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Same wine in the old VAT

15 September 2016 12:00 am - 1     - {{hitsCtrl.values.hits}}




After a Cabinet meeting with much deliberation, the government approved the proposal to reintroduce the Value Added Tax (Amendment) Bill, more or less, identical to the original one aborted on a court ruling.  

First, Finance Minister Ravi Karunanayake presented the proposal for consideration, and his colleagues put forth their views for and against some of its provisions. The crux of the matter here is that the government agreed in broad terms that its revenue has to be raised for budgetary support, come what may. All in all, it decided to proceed with the enactment of legislation to give legal effect to the increase of the Value Added Tax (VAT), be it a popular measure or not.   

The government imposed this tax hike earlier, and it went awry after the Supreme Court ruled that the process adopted in introducing it was unconstitutional and against the Standing Orders governing parliamentary businesses. In fact, the Joint Opposition petitioned the Supreme Court in this respect. In precedence to the court intervention, the country witnessed an upheaval against the VAT hike, particularly as wholesale and retail traders took to the street against the broadening of the threshold for tax registration.   

After the Bill was rendered nullity on the last occasion, the government was in a predicament as it opted out of a measure to generate revenue for budgetary support. So, it took fresh initiatives to proceed with it. After careful calculation, the new Bill was presented for Cabinet approval and now it has been gazetted. Next, it is expected to be presented in Parliament next week for enactment.   
 Within seven days upon placing it on the Order Paper of Parliament, the aggrieved parties stand the chance to seek a determination from the Supreme Court on the constitutionality of the Bill. The Court could take up to three weeks if necessary to communicate its determination to the Speaker to be read out to the Legislature.   

Under the current circumstances, it is hard to imagine that there won’t be anyone not opposed to the provisions of the present Bill. As a result, legal action can well be anticipated within seven days upon presentation in the House next week. In such an eventuality, the government will not be in a position to pass the Bill in the House with immediate effect.   

On the previous occasion, the government’s effort was aborted as the due procedure had not been followed in presenting the Bill to the House. According to Article 148 of the Constitution, Parliament has the total control of public finance. Also, a finance Bill should be presented in the House only with the approval of Parliament. The Standing Order 72(b) provides that the Cabinet should signify to Parliament its approval. The government failed in fulling these constitutional obligations on the last occasion, and it led to the nullification of the whole process. This time, with that experience in mind, the government will take care to stick to the procedure in ensuring its passage through Parliament.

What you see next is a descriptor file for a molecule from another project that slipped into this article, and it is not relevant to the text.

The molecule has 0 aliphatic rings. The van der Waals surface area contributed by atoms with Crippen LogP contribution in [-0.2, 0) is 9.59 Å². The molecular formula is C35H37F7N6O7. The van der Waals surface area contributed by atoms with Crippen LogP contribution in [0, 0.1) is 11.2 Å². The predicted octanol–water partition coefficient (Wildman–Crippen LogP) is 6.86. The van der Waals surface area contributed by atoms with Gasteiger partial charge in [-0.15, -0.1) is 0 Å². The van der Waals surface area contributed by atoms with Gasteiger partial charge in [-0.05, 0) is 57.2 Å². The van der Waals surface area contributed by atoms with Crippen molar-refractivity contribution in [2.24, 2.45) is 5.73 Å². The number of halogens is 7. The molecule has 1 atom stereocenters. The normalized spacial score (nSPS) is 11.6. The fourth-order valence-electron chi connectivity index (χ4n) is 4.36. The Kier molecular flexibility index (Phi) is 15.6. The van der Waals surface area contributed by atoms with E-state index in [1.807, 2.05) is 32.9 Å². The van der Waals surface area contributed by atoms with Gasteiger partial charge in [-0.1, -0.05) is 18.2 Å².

Leave alone all that, Tuesday’s Cabinet meeting witnessed further differences of opinion on the provisions of the Bill in the present form as well. A suggestion came for the exemption of VAT on medical consultation fees. Yet, Minister Karunanayake ruled out the possibility for it, and said medical consultants earned colossally. That, he said, such earnings should be taxed to fill the State coffers. Also, the Cabinet broadly agreed to widen the tax net on the presumption that dodging was very high. In the process to streamline tax collection, the Cabinet discussed at length the possibility of appointing officials specifically designated to collect taxes at divisional level.  


DROs to be called back?
In the past, starting from the colonial period, there were Divisional Revenue Officers assigned for the task. Later, they became Divisional Secretaries with different administrative duties at hand. Again, attention is paid on the need to appoint some official with power similar to that of  DROs for the sole purpose of tax collection.   


Ravi calls for special Cabinet meeting before budget 
Ahead of the 2017 budget to be presented in Parliament on November 10, Minister Karunanayake stressed the need to have a special Cabinet meeting soon to discuss the Appropriation Bill. That is the piece of legislation, presented ahead of the maiden budgetary speech, outlining allocations for each ministry.   

President Maitripala Sirisena and Prime Minister Ranil Wickremesinghe will get back on this matter later to the Cabinet.   


New Party sooner than expected 
The current political situation appears to have precipitated developments towards the formation of a new political movement or rather a party. These days, the Joint Opposition (JO) activists are involved in the creation of different wings of the party for that purpose. Its academic wing is already active under the name of the National University Teachers’ Association (NUTA). Former Minister Basil Rajapaksa, playing a pivotal role in the task, met with the representatives of graduates for another wing. Inside sources said the new formation would come to light sooner than expected as the current trend warranted it.